When were the terms ‘World War I’ and ‘World War II’ coined?

In the aftermath of the war that raged from 1914-18, the people of the world struggled to come to terms with devastation and death the likes of which had never been seen before.

This article was first published in the January 2016 issue of History Revealed

A World War I tank and infantry move forward at Grevilliers in August 1918. (Photo by: Universal History Archive/UIG via Getty Images)

The term ‘world war’ may have appeared in print before the 20th century – the Oxford English Dictionary cites an early use from 1848 – but the war was the first conflict that seemed truly global.

In 1918, while chatting with an American historian, the controversial war correspondent Lieutenant-Colonel Charles à Court Repington realised the recently ended conflict needed a name befitting its scale.

He quickly discounted ‘The German War’ as he didn’t want to give the enemy nation the satisfaction of prominence, so settled on the ‘First World War’. It became the title of his wartime diaries published in 1920.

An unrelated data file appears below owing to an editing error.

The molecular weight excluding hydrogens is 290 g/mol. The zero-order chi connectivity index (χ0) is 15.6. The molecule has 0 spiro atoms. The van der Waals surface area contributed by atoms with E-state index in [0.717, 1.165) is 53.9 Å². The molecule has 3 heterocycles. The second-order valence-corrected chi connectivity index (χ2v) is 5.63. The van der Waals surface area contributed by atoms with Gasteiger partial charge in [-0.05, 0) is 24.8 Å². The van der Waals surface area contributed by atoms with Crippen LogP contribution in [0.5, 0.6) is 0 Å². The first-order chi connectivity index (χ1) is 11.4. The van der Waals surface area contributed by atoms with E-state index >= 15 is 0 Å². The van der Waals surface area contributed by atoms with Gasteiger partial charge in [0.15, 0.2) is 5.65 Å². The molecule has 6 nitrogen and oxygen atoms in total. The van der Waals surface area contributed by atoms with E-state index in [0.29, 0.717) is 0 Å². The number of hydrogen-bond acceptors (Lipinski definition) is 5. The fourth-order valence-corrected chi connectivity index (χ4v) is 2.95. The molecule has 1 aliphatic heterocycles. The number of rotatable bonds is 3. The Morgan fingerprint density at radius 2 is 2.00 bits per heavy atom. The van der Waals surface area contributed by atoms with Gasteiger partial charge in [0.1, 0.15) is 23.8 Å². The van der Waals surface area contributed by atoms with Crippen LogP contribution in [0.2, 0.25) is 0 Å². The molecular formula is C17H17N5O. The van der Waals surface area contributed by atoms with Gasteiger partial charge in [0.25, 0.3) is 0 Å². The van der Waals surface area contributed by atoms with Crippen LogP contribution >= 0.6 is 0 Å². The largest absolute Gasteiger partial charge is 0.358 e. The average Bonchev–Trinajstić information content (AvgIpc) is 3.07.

For most Brits, however, the term ‘The Great War’ was the standard sobriquet for many years.

With the outbreak of hostilities in 1939, America’s Time magazine immediately adopted ‘WW2’, a phrase copied by President Roosevelt and made official by the US government in 1945.

Answered by one of our Q&A experts, Greg Jenner. For more fascinating questions by Greg, and the rest of our panel, pick up a copy of History Revealed! Available in print and for digital devices.

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